MLD

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Related to MLDS: MDLS

dose

 [dōs]
the quantity to be administered at one time, as a specified amount of medication or a given quantity of radiation.
absorbed dose that amount of energy from ionizing radiations absorbed per unit mass of matter, expressed in rads.
air dose the intensity of an x-ray or gamma-ray beam in air, expressed in roentgens.
booster dose an amount of immunogen (vaccine, toxoid, or other antigen preparation), usually smaller than the original amount, injected at an appropriate interval after primary immunization to sustain the immune response to that immunogen.
curative dose (CD) a dose that is sufficient to restore normal health. See also median curative dose.
divided dose fractionated dose.
effective dose (ED) that quantity of a drug that will produce the effects for which it is administered. See also median effective dose.
erythema dose that amount of radiation that, when applied to the skin, causes erythema (temporary reddening).
fatal dose lethal dose.
fractionated dose a fraction of the total dose prescribed, as of chemotherapy or radiation therapy, to be given at intervals, usually during a 24-hour period.
infective dose (ID) that amount of a pathogenic agent that will cause infection in susceptible subjects. See also median infective dose and tissue culture infective dose.
lethal dose (LD) that quantity of an agent that will or may be sufficient to cause death. See also median lethal dose and minimum lethal dose.
loading dose a dose of medication, often larger than subsequent doses, administered for the purpose of establishing a therapeutic level of the medication.
maintenance dose the amount of a medication administered to maintain a desired level of the medication in the blood.
maximum tolerated dose tolerance dose.
maximum permissible dose the largest amount of ionizing radiation that one may safely receive within a specified period according to recommended limits in current radiation protection guides. The specific amounts vary with age and circumstance.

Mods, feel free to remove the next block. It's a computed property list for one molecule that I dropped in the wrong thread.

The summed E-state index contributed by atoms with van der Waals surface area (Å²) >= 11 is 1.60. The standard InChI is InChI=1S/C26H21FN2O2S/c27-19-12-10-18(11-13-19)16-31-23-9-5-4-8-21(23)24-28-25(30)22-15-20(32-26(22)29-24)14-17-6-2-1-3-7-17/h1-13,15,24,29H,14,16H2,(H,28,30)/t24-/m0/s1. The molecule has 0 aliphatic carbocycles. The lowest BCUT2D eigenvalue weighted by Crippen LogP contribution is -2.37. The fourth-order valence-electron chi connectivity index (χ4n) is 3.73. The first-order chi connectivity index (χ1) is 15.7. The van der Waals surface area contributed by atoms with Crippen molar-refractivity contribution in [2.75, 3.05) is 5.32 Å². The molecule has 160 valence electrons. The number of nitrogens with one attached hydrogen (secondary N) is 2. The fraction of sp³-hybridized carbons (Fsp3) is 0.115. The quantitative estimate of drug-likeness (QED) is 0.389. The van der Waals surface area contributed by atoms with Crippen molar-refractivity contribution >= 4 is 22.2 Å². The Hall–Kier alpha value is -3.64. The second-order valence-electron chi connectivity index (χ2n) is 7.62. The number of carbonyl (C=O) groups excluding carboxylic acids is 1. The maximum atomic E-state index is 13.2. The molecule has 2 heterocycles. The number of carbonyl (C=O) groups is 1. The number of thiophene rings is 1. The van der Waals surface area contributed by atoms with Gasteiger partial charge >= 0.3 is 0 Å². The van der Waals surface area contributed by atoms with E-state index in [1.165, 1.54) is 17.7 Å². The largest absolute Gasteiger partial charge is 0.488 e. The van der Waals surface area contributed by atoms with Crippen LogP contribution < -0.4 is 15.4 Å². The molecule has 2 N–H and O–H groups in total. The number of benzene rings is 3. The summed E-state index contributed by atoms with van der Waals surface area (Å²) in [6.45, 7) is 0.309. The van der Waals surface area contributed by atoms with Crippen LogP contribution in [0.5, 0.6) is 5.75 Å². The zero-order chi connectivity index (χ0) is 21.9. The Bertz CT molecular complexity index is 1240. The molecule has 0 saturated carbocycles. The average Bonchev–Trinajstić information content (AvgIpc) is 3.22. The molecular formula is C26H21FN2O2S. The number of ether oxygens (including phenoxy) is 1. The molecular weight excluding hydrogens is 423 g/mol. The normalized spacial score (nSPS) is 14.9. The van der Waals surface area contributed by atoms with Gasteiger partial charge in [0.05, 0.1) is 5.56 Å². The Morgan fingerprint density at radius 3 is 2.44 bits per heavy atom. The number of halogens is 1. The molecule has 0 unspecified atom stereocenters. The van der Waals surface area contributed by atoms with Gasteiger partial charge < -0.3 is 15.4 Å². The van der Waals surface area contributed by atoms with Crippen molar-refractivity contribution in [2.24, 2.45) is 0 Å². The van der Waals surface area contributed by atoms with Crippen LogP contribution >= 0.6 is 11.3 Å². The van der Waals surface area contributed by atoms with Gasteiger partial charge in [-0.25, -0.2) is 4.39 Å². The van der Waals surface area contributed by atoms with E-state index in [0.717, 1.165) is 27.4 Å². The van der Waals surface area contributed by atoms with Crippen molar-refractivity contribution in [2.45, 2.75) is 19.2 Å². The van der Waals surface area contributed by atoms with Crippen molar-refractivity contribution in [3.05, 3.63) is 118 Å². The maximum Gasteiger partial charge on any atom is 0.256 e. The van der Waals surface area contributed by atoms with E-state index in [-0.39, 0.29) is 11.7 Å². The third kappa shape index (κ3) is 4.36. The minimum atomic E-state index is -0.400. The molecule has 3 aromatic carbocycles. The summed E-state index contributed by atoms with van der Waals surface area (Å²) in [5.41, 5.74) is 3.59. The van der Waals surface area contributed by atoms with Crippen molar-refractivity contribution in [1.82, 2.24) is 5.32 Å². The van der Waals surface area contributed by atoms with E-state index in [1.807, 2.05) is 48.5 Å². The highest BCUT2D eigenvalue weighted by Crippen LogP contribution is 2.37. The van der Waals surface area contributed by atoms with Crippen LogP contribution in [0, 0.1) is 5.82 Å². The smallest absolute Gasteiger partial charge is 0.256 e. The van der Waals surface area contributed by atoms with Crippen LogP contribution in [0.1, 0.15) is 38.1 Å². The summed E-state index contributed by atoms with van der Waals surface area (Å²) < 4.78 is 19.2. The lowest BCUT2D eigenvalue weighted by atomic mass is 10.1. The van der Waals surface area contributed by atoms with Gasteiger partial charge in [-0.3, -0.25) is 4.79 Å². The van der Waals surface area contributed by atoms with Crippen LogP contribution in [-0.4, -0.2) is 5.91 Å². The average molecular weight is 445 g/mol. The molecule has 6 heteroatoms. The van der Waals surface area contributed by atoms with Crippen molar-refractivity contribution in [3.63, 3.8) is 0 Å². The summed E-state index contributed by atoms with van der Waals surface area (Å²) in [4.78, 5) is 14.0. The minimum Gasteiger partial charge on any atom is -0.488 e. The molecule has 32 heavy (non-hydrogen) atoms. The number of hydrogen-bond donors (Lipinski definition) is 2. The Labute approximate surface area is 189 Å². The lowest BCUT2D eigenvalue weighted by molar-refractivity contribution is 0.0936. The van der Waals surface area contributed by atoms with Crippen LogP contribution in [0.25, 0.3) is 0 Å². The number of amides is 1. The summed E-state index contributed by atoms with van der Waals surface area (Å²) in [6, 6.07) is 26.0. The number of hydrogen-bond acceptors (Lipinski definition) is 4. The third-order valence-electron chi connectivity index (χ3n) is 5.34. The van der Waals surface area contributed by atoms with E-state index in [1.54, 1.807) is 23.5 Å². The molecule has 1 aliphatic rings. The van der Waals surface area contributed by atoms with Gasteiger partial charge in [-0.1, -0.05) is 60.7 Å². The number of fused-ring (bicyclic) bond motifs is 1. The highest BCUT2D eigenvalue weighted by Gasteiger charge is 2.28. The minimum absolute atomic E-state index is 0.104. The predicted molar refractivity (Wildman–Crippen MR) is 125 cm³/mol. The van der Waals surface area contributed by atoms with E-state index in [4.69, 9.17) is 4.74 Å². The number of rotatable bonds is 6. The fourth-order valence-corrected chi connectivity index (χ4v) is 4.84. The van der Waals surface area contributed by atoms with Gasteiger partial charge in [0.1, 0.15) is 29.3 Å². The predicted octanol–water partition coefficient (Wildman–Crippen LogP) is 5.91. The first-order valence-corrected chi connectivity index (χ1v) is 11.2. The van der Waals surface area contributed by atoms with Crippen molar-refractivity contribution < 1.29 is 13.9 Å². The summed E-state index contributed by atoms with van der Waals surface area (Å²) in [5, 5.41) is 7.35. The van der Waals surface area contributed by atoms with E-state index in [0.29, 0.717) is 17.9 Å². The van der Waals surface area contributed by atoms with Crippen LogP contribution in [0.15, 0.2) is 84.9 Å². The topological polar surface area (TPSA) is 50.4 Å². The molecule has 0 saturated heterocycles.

median curative dose (CD50) a dose that abolishes symptoms in 50 per cent of test subjects.
median effective dose (ED50) a dose that produces the desired effect in 50 per cent of a population.
median infective dose (ID50) that amount of pathogenic microorganisms that will produce demonstrable infection in 50 per cent of the test subjects.
median lethal dose (LD50) the quantity of an agent that will kill 50 per cent of the test subjects; in radiology, the amount of radiation that will kill, within a specified period, 50 per cent of individuals in a large group or population.
median tissue culture infective dose (TCID50) that amount of a pathogenic agent that will produce infection in 50 per cent of cell cultures inoculated.
minimum lethal dose
1. the amount of toxin that will just kill an experimental animal.
2. the smallest quantity of diphtheria toxin that will kill a guinea pig of 250-gm weight in 4 to 5 days when injected subcutaneously.
reference dose an estimate of the daily exposure to a substance for humans that is assumed to be without appreciable risk; it is calculated using the no observed adverse effect level and is more conservative than the older margin of safety.
skin dose (SD)
1. the air dose of radiation at the skin surface, comprising the primary radiation plus backscatter.
2. the absorbed dose in the skin.
threshold dose the minimum dose of ionizing radiation, a chemical, or a drug that will produce a detectable degree of any given effect.